Continuing through November 16, 2013
Lewis Mumford, chronicler of the culture of cities, reflected on the urban framework of personal forms of art, viewed ordinary signs and commercial structures as part of social creativity. He speculated that seemingly prosaic signs and symbols are often geared toward conditioning the mind.
Mumford’s ideas are embodied in Eric Nash’s paintings of familiar urban signs and their iconic implications. Nash takes us through the highways and byways of the city of Los Angeles, recognizing that for those isolated in cars, freeway signs and commercial edifices flash through a 60-mile an hour consciousness. By turning them into mysterious objects of beauty, he highlights their significance.
Working mostly with oil on canvas with a few charcoal drawings of cars and night scenes, Nash uses light and shadow to highlight the transcendent nature of Los Angeles, particularly our inimitable car culture. A fine example is the night view of a gas station in “7 – 9 – 11.” Here he invokes cinematic drama, capturing the suspense and mystery of a Hollywood film noir. The scene is devoid of human presence, but the gas pumps, spotlit like Hollywood stars, become the main characters. Though the painting evokes a magical quietude, there is nevertheless an aura of foreboding that does not beckon.
Nash’s depictions of Union 76 signs, on the other hand, command attention. Painted as huge orange orbs and showcased against either a stark night sky or against the glare of daylight, they become dynamic advertising. That he can view the banality of a 76 sign as a work of art is rooted not only in his attraction to 20th century Realism, but to his affinity for Pop art as well. Nash finds the ordinary worthy, bringing objects such as signs into focus, not only because they are around us constantly, but also because they can often influence us subliminally. The promise of adventure, for instance, can be conjured from a night view of an airport sign. On a conscious level, however, they provide ways to navigate the city.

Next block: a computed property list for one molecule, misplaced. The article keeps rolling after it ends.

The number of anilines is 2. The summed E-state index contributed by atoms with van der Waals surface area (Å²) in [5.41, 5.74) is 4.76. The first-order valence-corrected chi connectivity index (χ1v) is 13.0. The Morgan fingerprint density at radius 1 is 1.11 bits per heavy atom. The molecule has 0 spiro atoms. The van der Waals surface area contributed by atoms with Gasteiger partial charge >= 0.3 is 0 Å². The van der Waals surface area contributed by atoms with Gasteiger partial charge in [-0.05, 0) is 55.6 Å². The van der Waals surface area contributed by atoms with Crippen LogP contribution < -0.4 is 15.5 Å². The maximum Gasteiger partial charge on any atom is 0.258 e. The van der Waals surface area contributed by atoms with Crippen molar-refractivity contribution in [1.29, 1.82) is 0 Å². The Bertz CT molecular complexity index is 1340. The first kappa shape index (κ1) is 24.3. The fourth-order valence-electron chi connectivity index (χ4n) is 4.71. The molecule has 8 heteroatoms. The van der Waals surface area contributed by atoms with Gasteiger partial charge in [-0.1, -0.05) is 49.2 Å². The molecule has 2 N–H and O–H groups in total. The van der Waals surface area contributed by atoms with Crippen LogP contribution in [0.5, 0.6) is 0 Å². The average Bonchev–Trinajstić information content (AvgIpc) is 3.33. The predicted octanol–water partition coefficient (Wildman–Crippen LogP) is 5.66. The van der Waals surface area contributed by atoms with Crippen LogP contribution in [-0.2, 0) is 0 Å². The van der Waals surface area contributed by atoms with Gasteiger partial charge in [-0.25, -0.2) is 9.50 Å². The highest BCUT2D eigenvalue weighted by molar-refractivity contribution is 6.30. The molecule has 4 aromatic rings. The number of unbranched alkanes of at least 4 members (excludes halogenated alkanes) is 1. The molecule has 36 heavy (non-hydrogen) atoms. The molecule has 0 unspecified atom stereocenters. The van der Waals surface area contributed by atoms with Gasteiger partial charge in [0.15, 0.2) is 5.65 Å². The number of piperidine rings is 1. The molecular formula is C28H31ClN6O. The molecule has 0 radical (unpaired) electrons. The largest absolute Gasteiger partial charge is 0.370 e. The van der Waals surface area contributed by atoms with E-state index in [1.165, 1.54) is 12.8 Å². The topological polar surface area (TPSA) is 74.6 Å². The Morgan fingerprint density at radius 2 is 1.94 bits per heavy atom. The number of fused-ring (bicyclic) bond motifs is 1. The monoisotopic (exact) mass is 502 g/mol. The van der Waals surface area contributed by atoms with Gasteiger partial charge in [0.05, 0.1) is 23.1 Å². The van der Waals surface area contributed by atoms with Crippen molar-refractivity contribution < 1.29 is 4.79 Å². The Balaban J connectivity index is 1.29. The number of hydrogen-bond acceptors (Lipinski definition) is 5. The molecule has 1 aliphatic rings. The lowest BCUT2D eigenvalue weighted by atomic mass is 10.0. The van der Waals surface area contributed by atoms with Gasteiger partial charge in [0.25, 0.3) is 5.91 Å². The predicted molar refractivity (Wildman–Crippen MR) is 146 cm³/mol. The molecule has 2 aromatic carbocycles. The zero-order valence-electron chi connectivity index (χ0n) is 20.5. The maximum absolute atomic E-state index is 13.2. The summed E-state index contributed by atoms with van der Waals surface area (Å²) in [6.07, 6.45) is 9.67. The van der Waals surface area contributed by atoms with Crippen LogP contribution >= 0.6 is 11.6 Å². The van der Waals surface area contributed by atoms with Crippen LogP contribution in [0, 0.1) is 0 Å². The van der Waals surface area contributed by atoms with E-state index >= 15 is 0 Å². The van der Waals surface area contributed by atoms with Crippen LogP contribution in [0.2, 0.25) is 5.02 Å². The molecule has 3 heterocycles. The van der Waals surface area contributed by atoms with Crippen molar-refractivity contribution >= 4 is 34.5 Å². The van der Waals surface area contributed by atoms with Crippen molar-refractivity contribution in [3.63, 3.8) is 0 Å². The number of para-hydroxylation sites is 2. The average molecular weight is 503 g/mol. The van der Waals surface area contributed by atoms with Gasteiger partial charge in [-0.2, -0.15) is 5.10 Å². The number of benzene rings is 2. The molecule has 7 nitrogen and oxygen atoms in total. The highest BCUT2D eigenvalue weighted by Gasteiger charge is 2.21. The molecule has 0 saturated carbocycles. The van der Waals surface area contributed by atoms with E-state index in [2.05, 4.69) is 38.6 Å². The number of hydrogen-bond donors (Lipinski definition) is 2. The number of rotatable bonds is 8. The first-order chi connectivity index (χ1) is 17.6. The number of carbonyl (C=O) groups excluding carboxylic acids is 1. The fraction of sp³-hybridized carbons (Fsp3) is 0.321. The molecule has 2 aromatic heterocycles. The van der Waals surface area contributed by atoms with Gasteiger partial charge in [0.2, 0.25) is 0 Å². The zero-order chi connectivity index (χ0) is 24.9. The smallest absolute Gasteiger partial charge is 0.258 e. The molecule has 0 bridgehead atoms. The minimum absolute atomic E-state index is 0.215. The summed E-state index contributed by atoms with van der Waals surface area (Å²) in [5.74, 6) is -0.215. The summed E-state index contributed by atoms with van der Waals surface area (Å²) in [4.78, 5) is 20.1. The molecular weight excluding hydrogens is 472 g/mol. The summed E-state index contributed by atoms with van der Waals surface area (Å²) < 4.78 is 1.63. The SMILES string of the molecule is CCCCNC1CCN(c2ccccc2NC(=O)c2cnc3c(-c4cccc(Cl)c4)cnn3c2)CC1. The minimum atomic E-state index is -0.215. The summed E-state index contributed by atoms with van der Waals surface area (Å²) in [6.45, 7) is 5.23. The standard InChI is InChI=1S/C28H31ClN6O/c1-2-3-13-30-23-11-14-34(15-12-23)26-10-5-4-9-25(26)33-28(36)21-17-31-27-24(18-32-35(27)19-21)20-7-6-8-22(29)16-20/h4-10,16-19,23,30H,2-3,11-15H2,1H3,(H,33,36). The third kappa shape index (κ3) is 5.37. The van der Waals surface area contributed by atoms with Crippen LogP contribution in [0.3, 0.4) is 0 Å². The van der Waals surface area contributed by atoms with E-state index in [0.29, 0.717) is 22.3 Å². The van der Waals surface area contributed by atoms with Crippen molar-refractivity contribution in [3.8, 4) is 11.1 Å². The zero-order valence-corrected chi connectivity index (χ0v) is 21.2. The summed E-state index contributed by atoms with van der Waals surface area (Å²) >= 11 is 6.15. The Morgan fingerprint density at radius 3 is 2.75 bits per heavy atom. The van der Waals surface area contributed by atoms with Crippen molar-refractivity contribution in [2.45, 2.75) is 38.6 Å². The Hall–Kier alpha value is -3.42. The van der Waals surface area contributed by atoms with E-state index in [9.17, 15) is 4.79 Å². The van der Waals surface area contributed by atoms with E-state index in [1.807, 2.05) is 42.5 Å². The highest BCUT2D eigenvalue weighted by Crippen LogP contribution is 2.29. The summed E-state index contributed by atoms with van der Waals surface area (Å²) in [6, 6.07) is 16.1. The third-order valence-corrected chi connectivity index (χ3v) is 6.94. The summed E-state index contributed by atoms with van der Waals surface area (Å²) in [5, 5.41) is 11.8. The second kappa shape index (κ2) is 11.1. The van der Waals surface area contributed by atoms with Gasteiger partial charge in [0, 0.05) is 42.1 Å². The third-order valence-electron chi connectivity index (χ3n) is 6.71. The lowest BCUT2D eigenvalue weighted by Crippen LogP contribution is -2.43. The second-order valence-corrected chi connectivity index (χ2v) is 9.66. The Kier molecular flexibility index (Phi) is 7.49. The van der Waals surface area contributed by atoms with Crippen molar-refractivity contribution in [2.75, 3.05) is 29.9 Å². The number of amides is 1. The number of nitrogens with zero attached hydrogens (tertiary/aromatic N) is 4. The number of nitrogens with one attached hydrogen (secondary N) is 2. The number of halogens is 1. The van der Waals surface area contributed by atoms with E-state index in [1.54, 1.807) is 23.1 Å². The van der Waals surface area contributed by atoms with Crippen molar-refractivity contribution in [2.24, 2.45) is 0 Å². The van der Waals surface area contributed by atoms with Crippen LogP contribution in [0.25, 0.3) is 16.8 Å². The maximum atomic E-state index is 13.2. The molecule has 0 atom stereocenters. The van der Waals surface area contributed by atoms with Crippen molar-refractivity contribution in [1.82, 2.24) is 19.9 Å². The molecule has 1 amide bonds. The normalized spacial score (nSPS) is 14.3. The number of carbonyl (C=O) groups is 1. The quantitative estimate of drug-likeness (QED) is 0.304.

Clearly evident are the influences of Ed Ruscha’s signage impulses and Edward Hopper’s pervasive sense of urban isolation. Also derived from Hopper is his use of illumination to induce mood. Yet Nash has developed a distinctive approach that reflects not only a sense of place, but the zeitgeist of his own time and culture as well. At the same time he conjures the atmosphere of noir-Hollywood and the presence of nostalgia is expressed in portrayals of the neon signs that grace old hotel apartments, like “Hotel Outpost,” or “Hotel Fonteroy.”
Though we are often forced to deal with the turbulence of the city, our cars isolate and protect us. Nevertheless, there is the need to be vigilant and pay attention to our surroundings. The act driving can be hypnotic. Split second glances at familiar images reach us on a lower level of awareness. Nash’s paintings of freeway and commercial signs, magically lit and enhanced, not only focus on their form and design, they highlight how significant these peripheral presences are in reality. Though his enhanced depictions call attention to their artistry, they also underscore how deeply ingrained these visions are in the fabric of our lives.
Published courtesy of ArtSceneCal ©2013